The Bible is actually not one book, but a collection of sixty-six individual books and letters. These books and letters were written by fifty separate authors, of various occupations, from many countries, in three languages.  The dates of authorship span a period of time exceeding 1,500 years. The literary forms employed include diaries, biographies, history, law, poetry, and parables.

The biblical authors were largely isolated from each other by centuries, cultures, and continents. Yet all the books of the Bible relate their teachings with perfect consistency of viewpoint and accuracy. Christians believe that those teachings on knowing God and knowing about love, ethics, and a coming judgment are relevant to all cultures for all time.

The writings collectively tell the continuous story of God’s redemption of mankind. The Bible and Jewish tradition record that in the beginning of human history, God communicated directly with individuals. As time progressed, God divinely inspired persons to write down that which was to serve to edify future generations. Ever since the first century AD, when Christ completed his ministry on earth and Jerusalem was shortly thereafter destroyed (subsequently dispersing Christ’s followers across the world), those inspired writings have continued to serve as God’s voice on earth.

The collection of inspired writings is referred to as the Bible, Scripture, the scriptures, the message, God’s Word, or simply the Word. God’s Word exists to serve as humanity’s God-given moral authority over our dealings with both God and with each other.

The Bible is divided into the books of the Old Covenant or Old Testament (O.T.) and the New Covenant or New Testament (N.T.). The O.T. documents were written before Christ’s birth and the N.T. afterwards.  F. F. Bruce summarizes:

“The books of the Old Covenant, then, tell how God made necessary preparation for the sending of his Son to inaugurate the New Covenant. The books of the New Covenant tell how the Son of God came to do this and set forth the implications of this New Covenant. Both collections speak alike of Christ; it is he who gives unity to each and to both together. The former collection looks forward with hope to his appearance and work; the latter tells how that hope was fulfilled.”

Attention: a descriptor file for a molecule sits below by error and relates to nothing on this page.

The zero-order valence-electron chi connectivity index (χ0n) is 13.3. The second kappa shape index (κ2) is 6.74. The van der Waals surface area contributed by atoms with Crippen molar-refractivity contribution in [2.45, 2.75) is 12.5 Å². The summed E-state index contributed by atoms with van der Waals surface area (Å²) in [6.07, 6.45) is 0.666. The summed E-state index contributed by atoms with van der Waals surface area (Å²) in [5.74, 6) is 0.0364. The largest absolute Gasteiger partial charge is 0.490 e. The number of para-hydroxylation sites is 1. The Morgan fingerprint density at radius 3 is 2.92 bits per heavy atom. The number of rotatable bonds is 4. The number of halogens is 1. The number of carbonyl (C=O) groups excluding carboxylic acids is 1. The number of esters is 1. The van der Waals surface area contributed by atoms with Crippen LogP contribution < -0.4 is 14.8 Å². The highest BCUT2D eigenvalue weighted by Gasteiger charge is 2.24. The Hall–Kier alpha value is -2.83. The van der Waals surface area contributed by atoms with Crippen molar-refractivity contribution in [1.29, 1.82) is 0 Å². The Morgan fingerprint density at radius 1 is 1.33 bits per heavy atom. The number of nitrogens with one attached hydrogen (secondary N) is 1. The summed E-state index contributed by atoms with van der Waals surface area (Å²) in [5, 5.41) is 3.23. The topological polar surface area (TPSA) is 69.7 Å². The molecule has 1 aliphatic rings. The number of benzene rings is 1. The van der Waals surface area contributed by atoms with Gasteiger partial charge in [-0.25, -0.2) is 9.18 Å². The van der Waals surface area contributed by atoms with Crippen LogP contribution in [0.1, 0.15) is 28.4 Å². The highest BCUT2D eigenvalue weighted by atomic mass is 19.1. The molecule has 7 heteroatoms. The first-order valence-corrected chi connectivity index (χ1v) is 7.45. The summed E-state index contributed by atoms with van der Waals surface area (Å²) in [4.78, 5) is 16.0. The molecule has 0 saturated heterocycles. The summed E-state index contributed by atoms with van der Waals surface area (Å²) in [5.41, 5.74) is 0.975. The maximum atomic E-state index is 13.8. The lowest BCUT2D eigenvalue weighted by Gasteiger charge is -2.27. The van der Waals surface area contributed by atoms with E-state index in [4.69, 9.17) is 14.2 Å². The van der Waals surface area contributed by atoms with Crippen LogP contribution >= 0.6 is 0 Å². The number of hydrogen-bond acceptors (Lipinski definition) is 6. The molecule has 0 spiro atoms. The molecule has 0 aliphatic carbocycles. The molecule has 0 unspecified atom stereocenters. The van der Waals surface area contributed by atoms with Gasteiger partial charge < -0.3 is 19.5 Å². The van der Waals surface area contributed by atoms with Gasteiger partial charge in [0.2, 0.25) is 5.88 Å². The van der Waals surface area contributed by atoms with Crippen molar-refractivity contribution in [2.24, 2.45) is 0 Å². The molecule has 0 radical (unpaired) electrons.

A major emphasis of the Old Testament is the special setting apart of God’s people. God matured a group people for his use in the form of the nation of Israel. They were intended to be his spokespersons to the world, and their nation purposed to produce God’s holy Messiah. It was while they, Israel, were being held in subjection to Roman forces that Christ was born. Not long after Christ’s ministry and atoning death outside Israel’s capitol of Jerusalem, Rome utterly destroyed the city.

The destruction of Jerusalem had the effect of forcibly dispersing the many witnesses to Christ’s ministry and miracles, into and throughout the entire world. The effective dissolution of the nation of Israel at this opportune time, and in this particular manner, was like scattering the seeds of a head of wheat into the wind. Jewish and Gentile (non-Jewish) believers spread out across the globe taking with them the good news (gospel) of Jesus Christ.

The emphasis of the New Testament is Jesus Christ, who was the promised Messiah (or Christ) of the Old Testament. These books and letters document Jesus’ life, death, and resurrection. They exist to tell successive generations about Jesus, and to guide them by his teachings. These writings also include Christ’s promise to physically return to the earth. This event the Bible often refers to as the last day.

The arrival of the last day will be in an era the Bible describes as increasingly wicked and full of people who are lovers of pleasure, money, and themselves rather than lovers of God. His return will then precipitate a physical resurrection of the dead, the destruction of the earth, the judgment of every person, and a restoration of a new heaven and a new Earth.